Language and History in the Reformation: Cranmer, Gardiner, and the Words of Institution
Anderson, Judith H., Renaissance Quarterly
Over centuries, the fortunes of the verb to be illustrate the involvement of language in history and history in language, and the particular role of figurative language in the early reforms of the established church in Tudor England significantly reflects this involvement. Explanations and controversies regarding eucharistic belief during the archbishopric of Thomas Cranmer, which often draw on Continental sources, show that language and rhetoric were at the heart of Cranmer's basic problem, namely, how effectively to convey a metaphorical conception of presence. These arguments vairously parallel contemporary ones concerning meaning and the nature of metaphor, as evident in writings of Benveniste, Derrida, and especially Ricoeur.
What follows concerns two interlocking interests: the involvement of language in history, history in language, and the particular role of language, especially figurative language, in the early reforms of the established church in Tudor England. Still more specifically, my concerns will focus on explanations of eucharistic belief during the archbishopric of Thomas Cranmer. As Diarmaid MacCulloch, Cranmer's recent biographer, has observed, Cranmer's basic problem "was how best to convey a metaphorical notion of presence" (379). Language and rhetoric, the language art, were at the heart of this problem.
Linguistic history is the larger backdrop against which the theological reformation of the sixteenth century acquires a meaning that appears at moments prophetic. From a modern perspective, Reformation debates about tropology that center on the sacrament, the defining issue of the Reformation itself, at once mask and express the older linguistic displacements that underwrite their inevitability. These displacements -- actually, translations -- involve the verb is in the words of institution, "This is my body," and they are basically metaphoric. They transfer meaning from one language to another and from one mode of conception to another. Instead of being transparent or truly equivalent, they involve shifting registers of meaning.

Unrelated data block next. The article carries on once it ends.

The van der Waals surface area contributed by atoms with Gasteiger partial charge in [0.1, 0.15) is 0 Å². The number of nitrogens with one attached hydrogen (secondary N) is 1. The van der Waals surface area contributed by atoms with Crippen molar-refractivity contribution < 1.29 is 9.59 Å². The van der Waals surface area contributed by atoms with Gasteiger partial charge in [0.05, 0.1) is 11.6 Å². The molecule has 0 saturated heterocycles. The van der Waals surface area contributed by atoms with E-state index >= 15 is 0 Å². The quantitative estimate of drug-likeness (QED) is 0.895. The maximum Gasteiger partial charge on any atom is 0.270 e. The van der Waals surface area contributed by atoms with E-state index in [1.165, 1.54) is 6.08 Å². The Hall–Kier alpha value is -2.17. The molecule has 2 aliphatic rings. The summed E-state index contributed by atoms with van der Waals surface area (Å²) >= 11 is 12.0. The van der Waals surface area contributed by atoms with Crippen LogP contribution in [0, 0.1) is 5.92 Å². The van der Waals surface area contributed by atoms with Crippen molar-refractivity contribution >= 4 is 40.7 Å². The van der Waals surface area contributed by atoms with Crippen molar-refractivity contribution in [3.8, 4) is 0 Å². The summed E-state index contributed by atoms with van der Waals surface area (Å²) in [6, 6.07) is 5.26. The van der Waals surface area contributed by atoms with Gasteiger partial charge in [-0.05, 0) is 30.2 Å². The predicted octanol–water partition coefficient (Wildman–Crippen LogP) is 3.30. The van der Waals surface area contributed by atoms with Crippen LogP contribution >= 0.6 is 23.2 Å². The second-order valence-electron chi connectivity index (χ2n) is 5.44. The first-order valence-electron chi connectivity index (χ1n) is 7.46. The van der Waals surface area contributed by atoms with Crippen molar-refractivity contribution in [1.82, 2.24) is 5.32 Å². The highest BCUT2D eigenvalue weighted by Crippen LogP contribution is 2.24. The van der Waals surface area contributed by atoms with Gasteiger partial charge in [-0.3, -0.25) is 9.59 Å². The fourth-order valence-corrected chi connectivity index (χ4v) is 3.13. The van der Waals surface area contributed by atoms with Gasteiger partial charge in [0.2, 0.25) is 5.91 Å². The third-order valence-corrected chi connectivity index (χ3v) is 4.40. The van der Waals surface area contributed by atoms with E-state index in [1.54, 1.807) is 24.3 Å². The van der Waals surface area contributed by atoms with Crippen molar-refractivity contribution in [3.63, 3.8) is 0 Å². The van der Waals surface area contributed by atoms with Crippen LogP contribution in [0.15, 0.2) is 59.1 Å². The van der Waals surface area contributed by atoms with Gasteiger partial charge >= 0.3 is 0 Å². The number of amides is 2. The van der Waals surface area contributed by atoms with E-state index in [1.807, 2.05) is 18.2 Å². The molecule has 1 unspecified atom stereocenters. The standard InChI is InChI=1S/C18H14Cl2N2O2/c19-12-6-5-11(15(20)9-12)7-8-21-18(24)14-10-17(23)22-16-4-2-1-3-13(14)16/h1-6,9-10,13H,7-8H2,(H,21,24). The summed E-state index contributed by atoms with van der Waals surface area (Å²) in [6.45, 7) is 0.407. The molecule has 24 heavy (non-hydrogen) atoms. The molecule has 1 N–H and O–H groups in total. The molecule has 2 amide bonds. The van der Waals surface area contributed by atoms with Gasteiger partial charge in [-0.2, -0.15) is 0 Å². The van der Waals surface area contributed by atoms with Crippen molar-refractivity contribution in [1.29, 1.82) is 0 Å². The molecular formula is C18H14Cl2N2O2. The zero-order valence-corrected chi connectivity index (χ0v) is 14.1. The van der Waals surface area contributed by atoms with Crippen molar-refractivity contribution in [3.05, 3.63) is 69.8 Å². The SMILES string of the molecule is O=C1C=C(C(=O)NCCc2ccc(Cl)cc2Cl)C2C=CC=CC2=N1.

As controversialists on both sides of the Reformation note, the argument for real presence rests essentially with the verb is, traditionally known as the substantive verb and taken to indicate a real and present existence. Understandably, the Swiss reformer Huldrych Zwingli therefore bases his seminal denial of real presence on a tropic understanding of the verb "is," taking it to mean "represents" or "figures."  Zwingli's associate Johannes Oecolampadius, responding to linguistic argument and historical precedent, merely transfers Zwingli's tropic initiative to the predicate nominative, "my body." He translates it as "a representation -- or figure -- of my body."  In either of these cases, real presence is displaced in and by "a certain maner of [figurative] spech," a phrase I borrow from Cranmer and his antagonist Stephen Gardiner about three decades later.  This manner, or mode, inheres not simply in Zwingli's trope, but also in a second concept of being inherent in the verb to be itself, one tha t is rather "fictive" (from fingere: "to form, make; to conceive, imagine") than substantive.
Not long before the clashes of Zwingli with Martin Luther in the 1520s over the meaning of the words of institution, Erasmus's annotations of the New Testament provoked controversy about these words, specifically calling attention to variants of them in the Greek codices. On the traditional Latin rendering of 1 Corinthians 11:24, Hoc est corpus meum, Erasmus remarks that the substantive verb is absent in the Greek, although, he notes circumspectly, "I find it added (additum) in certain [manuscripts]."  His Greek sources read, Touto mou soma, or, in Latin, Hoc corpus meum. Citing Erasmus, Luther, although a proponent of bodily presence and willing enough to invoke the authority of the substantive verb to support it, offers in his Confession concerning Christ's Supper a verbatim translation of the statement of institution without the substantive verb, namely, "'Take, eat this my body which is broken for you"' (3:331-32). …